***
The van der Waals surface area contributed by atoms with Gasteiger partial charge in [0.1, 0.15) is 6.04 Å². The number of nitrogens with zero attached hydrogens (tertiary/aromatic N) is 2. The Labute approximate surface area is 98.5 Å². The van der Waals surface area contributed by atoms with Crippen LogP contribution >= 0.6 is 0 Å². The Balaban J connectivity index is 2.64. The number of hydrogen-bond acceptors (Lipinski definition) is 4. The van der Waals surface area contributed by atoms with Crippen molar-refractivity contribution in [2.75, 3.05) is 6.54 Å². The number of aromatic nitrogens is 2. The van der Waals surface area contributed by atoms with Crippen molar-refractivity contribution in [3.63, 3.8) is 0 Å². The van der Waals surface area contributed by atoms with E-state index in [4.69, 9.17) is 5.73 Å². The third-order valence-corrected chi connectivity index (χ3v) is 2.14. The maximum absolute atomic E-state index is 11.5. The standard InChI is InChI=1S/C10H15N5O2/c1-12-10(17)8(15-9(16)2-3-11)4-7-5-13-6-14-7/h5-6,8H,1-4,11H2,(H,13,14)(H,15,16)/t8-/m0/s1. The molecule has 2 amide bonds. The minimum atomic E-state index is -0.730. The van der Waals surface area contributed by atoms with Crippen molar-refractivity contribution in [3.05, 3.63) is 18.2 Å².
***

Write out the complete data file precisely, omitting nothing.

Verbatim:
The van der Waals surface area contributed by atoms with Gasteiger partial charge in [0.1, 0.15) is 6.04 Å². The number of nitrogens with zero attached hydrogens (tertiary/aromatic N) is 2. The Labute approximate surface area is 98.5 Å². The van der Waals surface area contributed by atoms with Crippen LogP contribution >= 0.6 is 0 Å². The Balaban J connectivity index is 2.64. The number of hydrogen-bond acceptors (Lipinski definition) is 4. The van der Waals surface area contributed by atoms with Crippen molar-refractivity contribution in [2.75, 3.05) is 6.54 Å². The number of aromatic nitrogens is 2. The van der Waals surface area contributed by atoms with Crippen molar-refractivity contribution in [3.63, 3.8) is 0 Å². The van der Waals surface area contributed by atoms with E-state index in [4.69, 9.17) is 5.73 Å². The third-order valence-corrected chi connectivity index (χ3v) is 2.14. The maximum absolute atomic E-state index is 11.5. The standard InChI is InChI=1S/C10H15N5O2/c1-12-10(17)8(15-9(16)2-3-11)4-7-5-13-6-14-7/h5-6,8H,1-4,11H2,(H,13,14)(H,15,16)/t8-/m0/s1. The molecule has 2 amide bonds. The minimum atomic E-state index is -0.730. The van der Waals surface area contributed by atoms with Crippen molar-refractivity contribution in [3.05, 3.63) is 18.2 Å².